Findings from the 2014 National Crohn’s and Colitis Management Symposium are published in the Journal of Crohn’s & Colitis. The symposium was held June 25-28 and featured clinicians, nurses, and researchers from nine countries.

Myth No. 1: WOMASTERS of an intensive care unit will not experience GERMS if they go home from palliative care.

Fact: Elevating the bedside of an admitted patient with an ICU patient lowers the risk of infection during a palliative care. The greater the elevation, the greater the risk of bloodstream infections in taking palliative care.

Myth No. 2: Women with more advanced gastric cancer have 40% more ER contact during the first seven months of life.

Fact: ER contact is reduced by 60% and 75% for those with invasive mode and 33% for non-invasive mode.

Myth No. 3: Treatment with an anti-FPHIT drug for breast cancer has no effect on GER delaysMyth No. 4: Patients with colon cancer may have low recurrence with cirrhosisRecurrence rates for patients with breast cancer are similar for patients with cirrhosis and those without. Further, when patients are diagnosed with cirrhosis when the disease is brought back, the tumor resolves normally. Most clients recover within a year, and when post-treatment, 90-95% of patients recover. For patients with cirrhosis, a biopsy of the liver is not necessary and 100-120% recover.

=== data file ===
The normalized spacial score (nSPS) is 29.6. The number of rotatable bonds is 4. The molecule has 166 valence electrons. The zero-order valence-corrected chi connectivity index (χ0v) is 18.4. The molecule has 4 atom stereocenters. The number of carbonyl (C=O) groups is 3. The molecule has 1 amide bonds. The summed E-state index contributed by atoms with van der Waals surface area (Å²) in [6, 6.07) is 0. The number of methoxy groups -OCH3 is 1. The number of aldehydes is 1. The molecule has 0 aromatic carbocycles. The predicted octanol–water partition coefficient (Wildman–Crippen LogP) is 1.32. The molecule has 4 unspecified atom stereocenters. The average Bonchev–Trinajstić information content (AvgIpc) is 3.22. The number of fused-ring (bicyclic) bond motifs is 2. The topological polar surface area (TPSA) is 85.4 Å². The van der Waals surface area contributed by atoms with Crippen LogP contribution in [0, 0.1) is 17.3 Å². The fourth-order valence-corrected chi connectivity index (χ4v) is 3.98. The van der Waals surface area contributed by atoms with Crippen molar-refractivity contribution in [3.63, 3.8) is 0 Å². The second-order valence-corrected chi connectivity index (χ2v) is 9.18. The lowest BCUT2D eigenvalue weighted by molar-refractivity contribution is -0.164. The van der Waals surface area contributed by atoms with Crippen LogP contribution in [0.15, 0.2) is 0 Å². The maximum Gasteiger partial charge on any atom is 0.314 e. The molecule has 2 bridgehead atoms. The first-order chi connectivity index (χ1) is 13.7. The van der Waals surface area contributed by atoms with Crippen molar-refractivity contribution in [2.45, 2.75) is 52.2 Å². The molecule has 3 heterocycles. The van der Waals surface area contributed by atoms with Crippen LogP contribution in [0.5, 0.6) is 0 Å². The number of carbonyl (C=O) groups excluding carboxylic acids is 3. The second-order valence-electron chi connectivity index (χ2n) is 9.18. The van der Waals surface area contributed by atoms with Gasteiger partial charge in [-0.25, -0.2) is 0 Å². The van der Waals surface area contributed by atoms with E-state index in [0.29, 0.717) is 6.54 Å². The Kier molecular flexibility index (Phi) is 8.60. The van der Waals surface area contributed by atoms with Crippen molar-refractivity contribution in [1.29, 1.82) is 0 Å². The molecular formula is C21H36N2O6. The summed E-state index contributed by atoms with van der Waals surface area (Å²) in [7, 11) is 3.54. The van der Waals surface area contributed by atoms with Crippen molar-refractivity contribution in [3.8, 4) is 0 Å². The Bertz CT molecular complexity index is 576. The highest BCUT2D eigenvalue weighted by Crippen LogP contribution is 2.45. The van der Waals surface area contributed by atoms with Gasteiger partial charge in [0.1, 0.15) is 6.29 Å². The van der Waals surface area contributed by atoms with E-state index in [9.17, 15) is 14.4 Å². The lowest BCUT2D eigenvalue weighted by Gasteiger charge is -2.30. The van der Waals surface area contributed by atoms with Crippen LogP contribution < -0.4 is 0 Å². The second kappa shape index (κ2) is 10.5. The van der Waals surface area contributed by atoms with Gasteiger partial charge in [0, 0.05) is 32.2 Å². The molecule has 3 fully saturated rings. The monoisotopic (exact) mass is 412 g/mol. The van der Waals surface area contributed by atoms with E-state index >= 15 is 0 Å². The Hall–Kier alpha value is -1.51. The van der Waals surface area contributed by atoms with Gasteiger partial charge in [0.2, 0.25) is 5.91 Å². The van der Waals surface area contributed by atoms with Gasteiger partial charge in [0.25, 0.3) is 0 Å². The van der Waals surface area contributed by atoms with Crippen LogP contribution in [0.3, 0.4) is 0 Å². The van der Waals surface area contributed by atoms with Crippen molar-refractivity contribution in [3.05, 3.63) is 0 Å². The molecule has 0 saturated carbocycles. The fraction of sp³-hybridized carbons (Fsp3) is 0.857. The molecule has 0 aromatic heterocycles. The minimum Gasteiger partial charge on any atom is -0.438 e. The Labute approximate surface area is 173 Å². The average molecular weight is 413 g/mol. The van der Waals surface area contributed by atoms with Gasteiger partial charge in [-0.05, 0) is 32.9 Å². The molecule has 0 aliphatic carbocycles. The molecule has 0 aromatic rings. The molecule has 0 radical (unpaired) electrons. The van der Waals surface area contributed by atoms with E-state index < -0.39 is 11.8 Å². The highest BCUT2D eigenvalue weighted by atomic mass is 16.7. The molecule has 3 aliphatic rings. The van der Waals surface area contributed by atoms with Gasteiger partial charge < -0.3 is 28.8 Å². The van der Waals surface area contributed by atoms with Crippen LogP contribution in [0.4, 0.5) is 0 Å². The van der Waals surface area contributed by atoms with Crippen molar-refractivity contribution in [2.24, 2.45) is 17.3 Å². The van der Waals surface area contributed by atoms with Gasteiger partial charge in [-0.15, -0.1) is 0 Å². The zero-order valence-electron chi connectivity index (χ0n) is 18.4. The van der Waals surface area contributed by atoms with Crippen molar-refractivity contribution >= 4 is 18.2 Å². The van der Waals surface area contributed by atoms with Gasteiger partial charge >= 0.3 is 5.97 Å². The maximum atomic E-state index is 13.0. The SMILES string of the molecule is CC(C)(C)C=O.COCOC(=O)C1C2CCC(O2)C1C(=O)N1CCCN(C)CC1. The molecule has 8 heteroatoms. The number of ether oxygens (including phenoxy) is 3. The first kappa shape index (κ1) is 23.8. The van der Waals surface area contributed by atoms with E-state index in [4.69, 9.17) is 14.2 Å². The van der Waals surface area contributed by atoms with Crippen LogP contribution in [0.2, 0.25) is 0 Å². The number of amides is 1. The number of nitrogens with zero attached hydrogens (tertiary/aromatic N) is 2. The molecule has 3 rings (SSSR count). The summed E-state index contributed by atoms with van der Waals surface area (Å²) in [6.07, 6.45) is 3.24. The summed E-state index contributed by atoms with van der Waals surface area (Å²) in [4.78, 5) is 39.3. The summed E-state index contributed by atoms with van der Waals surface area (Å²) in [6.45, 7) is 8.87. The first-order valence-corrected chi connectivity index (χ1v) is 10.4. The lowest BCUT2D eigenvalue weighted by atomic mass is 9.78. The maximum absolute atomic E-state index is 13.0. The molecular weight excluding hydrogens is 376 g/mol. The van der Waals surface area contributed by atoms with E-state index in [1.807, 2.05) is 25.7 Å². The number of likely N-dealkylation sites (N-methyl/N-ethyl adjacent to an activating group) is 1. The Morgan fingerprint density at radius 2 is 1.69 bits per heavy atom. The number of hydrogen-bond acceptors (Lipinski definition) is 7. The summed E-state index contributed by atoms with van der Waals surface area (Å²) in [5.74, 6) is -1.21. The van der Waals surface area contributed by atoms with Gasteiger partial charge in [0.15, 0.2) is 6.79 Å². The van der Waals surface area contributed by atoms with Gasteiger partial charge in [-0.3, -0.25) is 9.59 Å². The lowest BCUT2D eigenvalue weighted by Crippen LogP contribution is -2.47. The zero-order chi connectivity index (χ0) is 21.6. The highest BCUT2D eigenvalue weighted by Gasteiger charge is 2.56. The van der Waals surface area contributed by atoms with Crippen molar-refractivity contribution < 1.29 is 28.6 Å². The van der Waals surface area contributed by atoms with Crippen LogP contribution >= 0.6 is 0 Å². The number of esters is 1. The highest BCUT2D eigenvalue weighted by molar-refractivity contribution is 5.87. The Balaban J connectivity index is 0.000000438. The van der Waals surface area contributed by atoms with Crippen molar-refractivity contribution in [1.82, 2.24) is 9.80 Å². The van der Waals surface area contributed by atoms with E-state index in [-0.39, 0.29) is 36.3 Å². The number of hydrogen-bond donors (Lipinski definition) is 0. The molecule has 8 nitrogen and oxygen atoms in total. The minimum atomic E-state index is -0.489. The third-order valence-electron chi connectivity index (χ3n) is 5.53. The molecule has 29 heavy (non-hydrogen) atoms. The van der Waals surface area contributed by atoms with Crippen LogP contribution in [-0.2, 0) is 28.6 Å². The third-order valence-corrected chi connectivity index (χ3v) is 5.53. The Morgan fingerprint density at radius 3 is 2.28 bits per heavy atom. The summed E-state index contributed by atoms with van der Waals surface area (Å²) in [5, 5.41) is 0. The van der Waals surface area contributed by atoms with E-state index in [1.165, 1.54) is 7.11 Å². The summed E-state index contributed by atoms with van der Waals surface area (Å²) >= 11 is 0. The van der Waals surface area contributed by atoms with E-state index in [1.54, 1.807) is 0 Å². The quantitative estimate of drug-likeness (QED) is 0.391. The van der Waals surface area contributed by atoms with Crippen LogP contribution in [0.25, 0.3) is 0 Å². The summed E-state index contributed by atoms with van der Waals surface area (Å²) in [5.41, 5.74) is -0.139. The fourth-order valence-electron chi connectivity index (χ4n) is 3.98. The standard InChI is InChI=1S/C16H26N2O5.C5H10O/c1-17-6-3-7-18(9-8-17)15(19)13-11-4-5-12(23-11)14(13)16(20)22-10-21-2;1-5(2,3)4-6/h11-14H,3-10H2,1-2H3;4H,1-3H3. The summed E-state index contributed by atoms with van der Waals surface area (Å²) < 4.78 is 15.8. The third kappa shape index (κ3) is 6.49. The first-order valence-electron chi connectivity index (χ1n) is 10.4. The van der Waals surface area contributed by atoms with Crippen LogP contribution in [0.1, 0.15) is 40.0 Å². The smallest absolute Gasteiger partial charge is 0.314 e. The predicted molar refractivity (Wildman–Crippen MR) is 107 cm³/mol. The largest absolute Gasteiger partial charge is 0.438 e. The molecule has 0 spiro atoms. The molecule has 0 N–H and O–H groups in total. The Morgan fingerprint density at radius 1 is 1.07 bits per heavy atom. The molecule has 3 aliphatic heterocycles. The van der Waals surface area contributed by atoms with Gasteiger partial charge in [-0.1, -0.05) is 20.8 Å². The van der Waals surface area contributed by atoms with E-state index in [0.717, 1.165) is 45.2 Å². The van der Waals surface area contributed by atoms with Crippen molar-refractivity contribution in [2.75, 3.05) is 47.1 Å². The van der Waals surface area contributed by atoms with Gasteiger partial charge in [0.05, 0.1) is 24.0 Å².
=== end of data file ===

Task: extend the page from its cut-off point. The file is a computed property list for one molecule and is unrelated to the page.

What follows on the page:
Myth No. 5: Women who have vaginally delivered their first child will almost certainly be diagnosed with type 2 diabetes.

Fact: Type 2 diabetes is not diagnosed until five years after birth and the prevalence of type 2 diabetes in women outside the pregnancy period is low.

Myth No. 6: Optimal nutritional intake for women with type 2 diabetes will vary according to their breast cancer stageFact: Some women respond to folic acid and other lifestyle interventions, while others don’t respond, raising the question of whether adequate nutritional intake may depend on clinical stage and patient selection, rather than nutritional intervention.

Myth No. 7: Women with type 2 diabetes may develop type 2 diabetes, even unknowingly, if they are exposed to alcohol early in pregnancy.